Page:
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Elizabeth Pagano is the editor of the Austin Monitor.
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Seaholm Power Plant sign rejected by review board
Thursday, November 13, 2014 by Elizabeth Pagano
Despite being owned by the city, the Seaholm Power Plant got no breaks at the Sign Review Board this week, where members unanimously shot down a request for a variance from the city’s scenic roadway sign district regulations.
Board Member Sallie Burchett explained her reasoning for voting against the variance.
“I think that it’s important for us to be consistent and treat everyone fairly,” said Burchett. “If people can’t find this place, then maybe later would be the appropriate time to approve it. But I don’t feel good about denying private signs — which I usually almost always do — but allowing this one.”
Wes Mendell, with Ion Art, spoke in favor of the variance on behalf of the city. She explained that they were requesting the variance to install a sign identifying their tenants on the corner of Cesar Chavez Street and West Avenue. Because Cesar Chavez Street is a scenic byway, only one monument sign is allowed under code, and developers would like two.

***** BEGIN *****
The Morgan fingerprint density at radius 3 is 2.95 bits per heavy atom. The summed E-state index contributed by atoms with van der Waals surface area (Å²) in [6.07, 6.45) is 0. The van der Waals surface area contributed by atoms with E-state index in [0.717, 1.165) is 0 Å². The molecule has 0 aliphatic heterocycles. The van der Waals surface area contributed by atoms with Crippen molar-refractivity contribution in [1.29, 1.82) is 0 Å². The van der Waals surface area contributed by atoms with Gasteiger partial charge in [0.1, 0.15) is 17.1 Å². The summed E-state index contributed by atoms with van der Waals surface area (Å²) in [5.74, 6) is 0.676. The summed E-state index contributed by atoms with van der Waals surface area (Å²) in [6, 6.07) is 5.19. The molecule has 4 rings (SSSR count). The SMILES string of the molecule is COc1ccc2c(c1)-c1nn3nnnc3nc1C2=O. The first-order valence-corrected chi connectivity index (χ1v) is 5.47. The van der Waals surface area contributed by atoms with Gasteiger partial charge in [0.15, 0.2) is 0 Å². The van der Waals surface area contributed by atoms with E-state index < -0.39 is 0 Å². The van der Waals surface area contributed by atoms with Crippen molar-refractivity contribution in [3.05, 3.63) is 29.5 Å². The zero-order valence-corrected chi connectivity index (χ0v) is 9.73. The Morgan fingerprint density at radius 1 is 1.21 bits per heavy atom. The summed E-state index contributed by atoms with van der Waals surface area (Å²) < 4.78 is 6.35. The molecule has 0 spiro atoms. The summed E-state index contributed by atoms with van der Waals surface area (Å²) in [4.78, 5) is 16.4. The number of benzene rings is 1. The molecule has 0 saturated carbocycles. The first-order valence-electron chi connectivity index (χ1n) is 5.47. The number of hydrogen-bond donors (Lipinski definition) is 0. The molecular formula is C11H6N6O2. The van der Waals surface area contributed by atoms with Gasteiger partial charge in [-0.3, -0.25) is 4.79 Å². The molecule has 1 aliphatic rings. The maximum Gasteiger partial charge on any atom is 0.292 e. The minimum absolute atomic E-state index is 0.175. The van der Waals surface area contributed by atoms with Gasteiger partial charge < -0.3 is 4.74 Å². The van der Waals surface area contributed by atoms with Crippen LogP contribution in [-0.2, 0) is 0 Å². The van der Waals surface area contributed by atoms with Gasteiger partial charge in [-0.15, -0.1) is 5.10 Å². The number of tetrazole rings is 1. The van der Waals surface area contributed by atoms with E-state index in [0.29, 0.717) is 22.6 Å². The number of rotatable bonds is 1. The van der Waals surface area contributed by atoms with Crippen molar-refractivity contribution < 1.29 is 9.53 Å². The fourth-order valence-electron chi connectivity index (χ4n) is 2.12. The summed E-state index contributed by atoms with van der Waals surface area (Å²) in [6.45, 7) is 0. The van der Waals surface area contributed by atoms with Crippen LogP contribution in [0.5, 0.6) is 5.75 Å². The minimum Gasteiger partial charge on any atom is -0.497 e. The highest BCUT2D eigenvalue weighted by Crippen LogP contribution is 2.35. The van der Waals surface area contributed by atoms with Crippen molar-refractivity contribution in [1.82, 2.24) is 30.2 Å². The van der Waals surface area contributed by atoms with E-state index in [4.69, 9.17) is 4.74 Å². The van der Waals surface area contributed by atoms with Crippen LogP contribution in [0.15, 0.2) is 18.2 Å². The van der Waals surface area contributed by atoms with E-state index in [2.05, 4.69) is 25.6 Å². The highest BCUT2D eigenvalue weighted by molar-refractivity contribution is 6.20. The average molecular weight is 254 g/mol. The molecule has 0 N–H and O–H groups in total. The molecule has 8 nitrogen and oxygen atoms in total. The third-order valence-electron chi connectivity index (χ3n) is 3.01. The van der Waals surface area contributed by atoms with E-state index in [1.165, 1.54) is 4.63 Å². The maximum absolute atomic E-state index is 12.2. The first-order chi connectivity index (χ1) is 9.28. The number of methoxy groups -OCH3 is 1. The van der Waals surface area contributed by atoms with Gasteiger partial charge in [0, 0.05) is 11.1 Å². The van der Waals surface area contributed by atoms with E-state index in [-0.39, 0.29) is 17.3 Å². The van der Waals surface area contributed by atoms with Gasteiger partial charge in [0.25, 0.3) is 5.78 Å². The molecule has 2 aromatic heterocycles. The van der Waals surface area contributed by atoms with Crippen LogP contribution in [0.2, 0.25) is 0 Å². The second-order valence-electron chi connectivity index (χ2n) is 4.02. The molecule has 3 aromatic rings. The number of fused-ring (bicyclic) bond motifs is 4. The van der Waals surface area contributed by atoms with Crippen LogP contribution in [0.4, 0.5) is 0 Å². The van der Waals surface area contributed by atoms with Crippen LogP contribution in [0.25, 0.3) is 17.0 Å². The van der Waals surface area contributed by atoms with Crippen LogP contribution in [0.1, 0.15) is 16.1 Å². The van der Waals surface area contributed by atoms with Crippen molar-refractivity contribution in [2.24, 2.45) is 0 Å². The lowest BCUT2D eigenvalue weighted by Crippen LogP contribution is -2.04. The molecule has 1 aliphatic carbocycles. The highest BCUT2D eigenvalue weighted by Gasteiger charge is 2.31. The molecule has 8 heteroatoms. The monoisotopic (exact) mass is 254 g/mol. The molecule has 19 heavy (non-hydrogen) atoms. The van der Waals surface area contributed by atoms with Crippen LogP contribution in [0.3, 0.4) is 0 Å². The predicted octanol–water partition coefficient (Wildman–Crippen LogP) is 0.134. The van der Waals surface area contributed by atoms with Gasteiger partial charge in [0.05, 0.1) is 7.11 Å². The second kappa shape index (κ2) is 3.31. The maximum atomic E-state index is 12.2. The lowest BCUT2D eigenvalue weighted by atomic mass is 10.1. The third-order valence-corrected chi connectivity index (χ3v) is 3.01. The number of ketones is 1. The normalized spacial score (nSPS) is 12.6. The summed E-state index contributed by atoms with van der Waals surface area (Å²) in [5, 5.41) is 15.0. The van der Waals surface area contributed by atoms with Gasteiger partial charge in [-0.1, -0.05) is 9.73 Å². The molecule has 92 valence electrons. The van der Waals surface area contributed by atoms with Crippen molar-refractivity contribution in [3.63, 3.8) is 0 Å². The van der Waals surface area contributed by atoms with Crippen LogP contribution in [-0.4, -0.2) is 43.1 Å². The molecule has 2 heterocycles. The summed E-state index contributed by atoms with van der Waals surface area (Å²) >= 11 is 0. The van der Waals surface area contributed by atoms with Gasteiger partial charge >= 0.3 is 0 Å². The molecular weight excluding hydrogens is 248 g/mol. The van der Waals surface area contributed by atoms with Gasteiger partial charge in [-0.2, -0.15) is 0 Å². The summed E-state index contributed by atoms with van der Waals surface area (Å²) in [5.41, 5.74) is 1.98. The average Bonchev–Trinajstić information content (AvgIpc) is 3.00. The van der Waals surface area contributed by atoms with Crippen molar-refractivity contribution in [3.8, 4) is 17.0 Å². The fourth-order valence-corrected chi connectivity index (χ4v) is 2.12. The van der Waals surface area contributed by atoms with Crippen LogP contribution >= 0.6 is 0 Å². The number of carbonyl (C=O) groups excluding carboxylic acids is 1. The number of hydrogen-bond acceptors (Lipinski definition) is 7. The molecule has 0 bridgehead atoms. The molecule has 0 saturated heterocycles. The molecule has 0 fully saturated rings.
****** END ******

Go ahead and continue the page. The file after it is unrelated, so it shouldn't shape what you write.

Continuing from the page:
Mendell said the length of the Cesar Chavez Street frontage warranted a second sign. Board members disagreed. Board Member Bryan King observed that the plant was “kind of a destination.”
Board Member Michael Von Ohlen said he denied the sign because he denied all non-code signs on scenic roadways.
“We don’t have many scenic roadways anymore in the City of Austin,” said Von Ohlen. “They are dying out one by one. And I know Cesar Chavez is busy. I understand. But nevertheless, it’s a scenic roadway. Some of us have been here for a long time and have been watching them go away one by one.”
So far, Austin has invested more than $24 million in the redevelopment and restoration of Seaholm, though that investment is expected to be recouped through revenue generated by the project. Once that has been accomplished, proceeds will go toward affordable housing.